We see a lot of trucks—some nice, some not so nice. Every so often we stumble across something extraordinary. That is the case with this truck. We were walking around the Sport Truck Nationals when we heard the whine of an early-style blower calling out our names. Upon investigation we found Brian Ramstack’s ’56 F-100 just pulling into his spot. The truck was eye candy enough, but then he hit the switch and the whole front clip flipped forward to expose a highly detailed small-block.

Within an hour, he was able to explain to us what took him eight years to build. Beginning with just a bare frame, he made custom crossmembers to hold his own four-link coilover setup, and he hooked it to the narrowed 3.55 9-inch rear. This allowed him the room to bolt on the massive Hoosier slicks. Up front Brian grafted in a Mustang II front suspension with coilovers and disc brakes from a Ford Granada. After the major modifications were done he boxed the entire frame, molded it, and painted it with PPG’s Deep Lilac Pearl.

The heart of this F-100 is a 0.030-over 351 Windsor with a custom-grind Wolverine bumpstick and hand-worked heads. Atop the mighty mouse sits a Dryers 6-71 Huffer fed by two 600-cfm Carter carbs. Keeping the air clean is a set of Edelbrock filters that had to be cut down for hood clearance. Falling in line behind the Windsor is a five-speed from a 5.0 and a shifter from a Porsche. That’s right, a Porsche.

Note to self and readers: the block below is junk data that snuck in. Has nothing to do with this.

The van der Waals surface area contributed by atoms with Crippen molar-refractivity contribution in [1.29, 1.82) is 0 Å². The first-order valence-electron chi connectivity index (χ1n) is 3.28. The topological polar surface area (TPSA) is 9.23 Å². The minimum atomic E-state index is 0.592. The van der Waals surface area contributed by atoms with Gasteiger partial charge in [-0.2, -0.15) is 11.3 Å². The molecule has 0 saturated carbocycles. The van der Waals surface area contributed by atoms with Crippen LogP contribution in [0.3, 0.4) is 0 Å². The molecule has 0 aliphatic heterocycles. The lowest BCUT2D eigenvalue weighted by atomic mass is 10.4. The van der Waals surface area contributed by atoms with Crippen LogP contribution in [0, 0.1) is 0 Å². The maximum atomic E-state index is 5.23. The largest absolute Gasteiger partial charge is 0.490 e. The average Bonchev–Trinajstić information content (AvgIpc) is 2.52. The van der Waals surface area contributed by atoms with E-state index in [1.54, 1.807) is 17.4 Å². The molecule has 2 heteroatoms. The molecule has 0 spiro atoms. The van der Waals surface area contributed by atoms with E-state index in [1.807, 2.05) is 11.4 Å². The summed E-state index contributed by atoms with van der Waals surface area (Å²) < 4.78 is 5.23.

To create the new bodylines the F-100 sports, Brian took 3 inches out of the top, grafted in a 944 Porsche sunroof, and shaved the door handles. That’s just a few of the items on his list of modifications that lie beneath the PPG Silver with Violet Pearl paint. The entire front clip was welded together and tilts on a custom hydraulic ram setup. To complement the front clip, the bed was welded together. The bed also tilts and was finished with a built-from-scratch tailgate. His dad inlaid a beautifully crafted, hand-polished bed floor. With the bed at full tilt you will notice the care that was taken to make the bottom just as sano as the top.

To make the inside of his truck sound as good as his whining supercharger, a Sony head unit and two Xplode amps push a complete series of Kicker speakers including an 8-inch sub. The gray tweed and purple accents on the seats and door panels were applied by his girlfriend Marsha. An aluminum custom panel was inserted to hold all the tilting controls and the vintage air unit. From the console to the custom glovebox door, the attention to detail is quite impressive.

It never ceases to amaze us what our readers are constantly putting together and bringing out to the shows. Brian has set a standard that we should all hope to achieve when building our projects. It goes to show you life is like a box of sport trucks—you never know what you’re gonna get.